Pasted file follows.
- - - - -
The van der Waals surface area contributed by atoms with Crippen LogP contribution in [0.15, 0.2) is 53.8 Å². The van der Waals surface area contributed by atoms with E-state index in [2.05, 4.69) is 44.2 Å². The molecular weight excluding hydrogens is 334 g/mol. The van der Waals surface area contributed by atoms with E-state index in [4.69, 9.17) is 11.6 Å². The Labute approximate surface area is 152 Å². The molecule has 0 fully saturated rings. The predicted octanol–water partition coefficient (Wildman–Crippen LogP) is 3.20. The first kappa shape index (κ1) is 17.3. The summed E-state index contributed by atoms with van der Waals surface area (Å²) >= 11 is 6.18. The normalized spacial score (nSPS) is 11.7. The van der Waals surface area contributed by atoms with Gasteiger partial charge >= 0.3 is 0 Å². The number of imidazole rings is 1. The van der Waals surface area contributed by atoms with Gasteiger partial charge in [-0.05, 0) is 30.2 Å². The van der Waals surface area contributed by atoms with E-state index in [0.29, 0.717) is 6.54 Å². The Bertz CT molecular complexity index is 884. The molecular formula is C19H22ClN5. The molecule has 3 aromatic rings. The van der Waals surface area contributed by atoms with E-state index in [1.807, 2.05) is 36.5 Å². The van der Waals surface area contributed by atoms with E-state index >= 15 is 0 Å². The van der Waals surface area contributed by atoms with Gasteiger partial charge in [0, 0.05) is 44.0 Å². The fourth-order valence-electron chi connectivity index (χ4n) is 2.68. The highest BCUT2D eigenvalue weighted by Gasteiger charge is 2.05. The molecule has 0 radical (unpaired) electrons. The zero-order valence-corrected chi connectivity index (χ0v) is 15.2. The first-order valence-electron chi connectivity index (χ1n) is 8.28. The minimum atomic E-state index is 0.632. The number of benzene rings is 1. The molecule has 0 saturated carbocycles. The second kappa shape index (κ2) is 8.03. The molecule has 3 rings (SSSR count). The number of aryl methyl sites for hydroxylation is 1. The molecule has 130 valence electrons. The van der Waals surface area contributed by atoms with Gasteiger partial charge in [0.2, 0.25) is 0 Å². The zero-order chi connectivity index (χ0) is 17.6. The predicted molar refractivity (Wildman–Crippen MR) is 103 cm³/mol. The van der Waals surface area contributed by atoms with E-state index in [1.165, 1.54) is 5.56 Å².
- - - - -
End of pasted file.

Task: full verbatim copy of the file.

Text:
The van der Waals surface area contributed by atoms with Crippen LogP contribution in [0.15, 0.2) is 53.8 Å². The van der Waals surface area contributed by atoms with E-state index in [2.05, 4.69) is 44.2 Å². The molecular weight excluding hydrogens is 334 g/mol. The van der Waals surface area contributed by atoms with E-state index in [4.69, 9.17) is 11.6 Å². The Labute approximate surface area is 152 Å². The molecule has 0 fully saturated rings. The predicted octanol–water partition coefficient (Wildman–Crippen LogP) is 3.20. The first kappa shape index (κ1) is 17.3. The summed E-state index contributed by atoms with van der Waals surface area (Å²) >= 11 is 6.18. The normalized spacial score (nSPS) is 11.7. The van der Waals surface area contributed by atoms with Gasteiger partial charge >= 0.3 is 0 Å². The number of imidazole rings is 1. The van der Waals surface area contributed by atoms with Gasteiger partial charge in [-0.05, 0) is 30.2 Å². The van der Waals surface area contributed by atoms with E-state index in [0.29, 0.717) is 6.54 Å². The Bertz CT molecular complexity index is 884. The molecular formula is C19H22ClN5. The molecule has 3 aromatic rings. The van der Waals surface area contributed by atoms with E-state index in [1.807, 2.05) is 36.5 Å². The van der Waals surface area contributed by atoms with E-state index >= 15 is 0 Å². The van der Waals surface area contributed by atoms with Gasteiger partial charge in [0, 0.05) is 44.0 Å². The fourth-order valence-electron chi connectivity index (χ4n) is 2.68. The highest BCUT2D eigenvalue weighted by Gasteiger charge is 2.05. The molecule has 0 radical (unpaired) electrons. The zero-order valence-corrected chi connectivity index (χ0v) is 15.2. The first-order valence-electron chi connectivity index (χ1n) is 8.28. The minimum atomic E-state index is 0.632. The number of benzene rings is 1. The molecule has 0 saturated carbocycles. The second kappa shape index (κ2) is 8.03. The molecule has 3 rings (SSSR count). The number of aryl methyl sites for hydroxylation is 1. The molecule has 130 valence electrons. The van der Waals surface area contributed by atoms with Gasteiger partial charge in [0.2, 0.25) is 0 Å². The zero-order chi connectivity index (χ0) is 17.6. The predicted molar refractivity (Wildman–Crippen MR) is 103 cm³/mol. The van der Waals surface area contributed by atoms with E-state index in [1.165, 1.54) is 5.56 Å².